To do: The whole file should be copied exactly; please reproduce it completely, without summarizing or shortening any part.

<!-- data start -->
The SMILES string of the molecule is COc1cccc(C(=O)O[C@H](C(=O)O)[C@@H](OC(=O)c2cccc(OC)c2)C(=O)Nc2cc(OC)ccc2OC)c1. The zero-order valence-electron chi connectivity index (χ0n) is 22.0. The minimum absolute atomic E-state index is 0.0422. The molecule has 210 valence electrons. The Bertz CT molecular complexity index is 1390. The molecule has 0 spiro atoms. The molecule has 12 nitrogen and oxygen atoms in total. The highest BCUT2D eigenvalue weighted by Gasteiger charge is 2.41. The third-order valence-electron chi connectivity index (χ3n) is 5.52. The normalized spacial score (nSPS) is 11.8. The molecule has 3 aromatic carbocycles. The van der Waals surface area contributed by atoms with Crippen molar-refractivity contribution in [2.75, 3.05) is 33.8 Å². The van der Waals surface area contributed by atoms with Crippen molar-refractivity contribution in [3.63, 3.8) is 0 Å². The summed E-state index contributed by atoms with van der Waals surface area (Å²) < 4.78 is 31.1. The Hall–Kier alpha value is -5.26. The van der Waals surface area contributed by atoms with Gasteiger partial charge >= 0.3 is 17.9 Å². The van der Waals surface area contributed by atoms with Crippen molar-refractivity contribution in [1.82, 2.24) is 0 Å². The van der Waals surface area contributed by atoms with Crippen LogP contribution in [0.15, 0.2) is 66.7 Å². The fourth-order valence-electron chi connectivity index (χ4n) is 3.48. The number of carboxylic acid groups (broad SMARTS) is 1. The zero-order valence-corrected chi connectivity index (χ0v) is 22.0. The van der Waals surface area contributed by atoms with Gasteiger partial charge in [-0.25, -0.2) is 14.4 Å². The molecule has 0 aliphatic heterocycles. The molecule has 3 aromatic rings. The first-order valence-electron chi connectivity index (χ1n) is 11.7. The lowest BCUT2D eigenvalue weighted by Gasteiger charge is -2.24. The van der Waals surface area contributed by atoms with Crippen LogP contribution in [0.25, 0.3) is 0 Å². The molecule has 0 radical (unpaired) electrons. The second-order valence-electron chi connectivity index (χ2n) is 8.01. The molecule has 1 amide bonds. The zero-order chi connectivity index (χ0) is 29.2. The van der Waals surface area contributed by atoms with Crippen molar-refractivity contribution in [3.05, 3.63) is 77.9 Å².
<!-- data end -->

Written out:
The SMILES string of the molecule is COc1cccc(C(=O)O[C@H](C(=O)O)[C@@H](OC(=O)c2cccc(OC)c2)C(=O)Nc2cc(OC)ccc2OC)c1. The zero-order valence-electron chi connectivity index (χ0n) is 22.0. The minimum absolute atomic E-state index is 0.0422. The molecule has 210 valence electrons. The Bertz CT molecular complexity index is 1390. The molecule has 0 spiro atoms. The molecule has 12 nitrogen and oxygen atoms in total. The highest BCUT2D eigenvalue weighted by Gasteiger charge is 2.41. The third-order valence-electron chi connectivity index (χ3n) is 5.52. The normalized spacial score (nSPS) is 11.8. The molecule has 3 aromatic carbocycles. The van der Waals surface area contributed by atoms with Crippen molar-refractivity contribution in [2.75, 3.05) is 33.8 Å². The van der Waals surface area contributed by atoms with Crippen molar-refractivity contribution in [3.63, 3.8) is 0 Å². The summed E-state index contributed by atoms with van der Waals surface area (Å²) < 4.78 is 31.1. The Hall–Kier alpha value is -5.26. The van der Waals surface area contributed by atoms with Gasteiger partial charge >= 0.3 is 17.9 Å². The van der Waals surface area contributed by atoms with Crippen molar-refractivity contribution in [1.82, 2.24) is 0 Å². The van der Waals surface area contributed by atoms with Crippen LogP contribution in [0.15, 0.2) is 66.7 Å². The fourth-order valence-electron chi connectivity index (χ4n) is 3.48. The number of carboxylic acid groups (broad SMARTS) is 1. The zero-order valence-corrected chi connectivity index (χ0v) is 22.0. The van der Waals surface area contributed by atoms with Gasteiger partial charge in [-0.25, -0.2) is 14.4 Å². The molecule has 0 aliphatic heterocycles. The molecule has 3 aromatic rings. The first-order valence-electron chi connectivity index (χ1n) is 11.7. The lowest BCUT2D eigenvalue weighted by Gasteiger charge is -2.24. The van der Waals surface area contributed by atoms with Crippen LogP contribution in [0.25, 0.3) is 0 Å². The molecule has 0 radical (unpaired) electrons. The second-order valence-electron chi connectivity index (χ2n) is 8.01. The molecule has 1 amide bonds. The zero-order chi connectivity index (χ0) is 29.2. The van der Waals surface area contributed by atoms with Crippen molar-refractivity contribution in [3.05, 3.63) is 77.9 Å².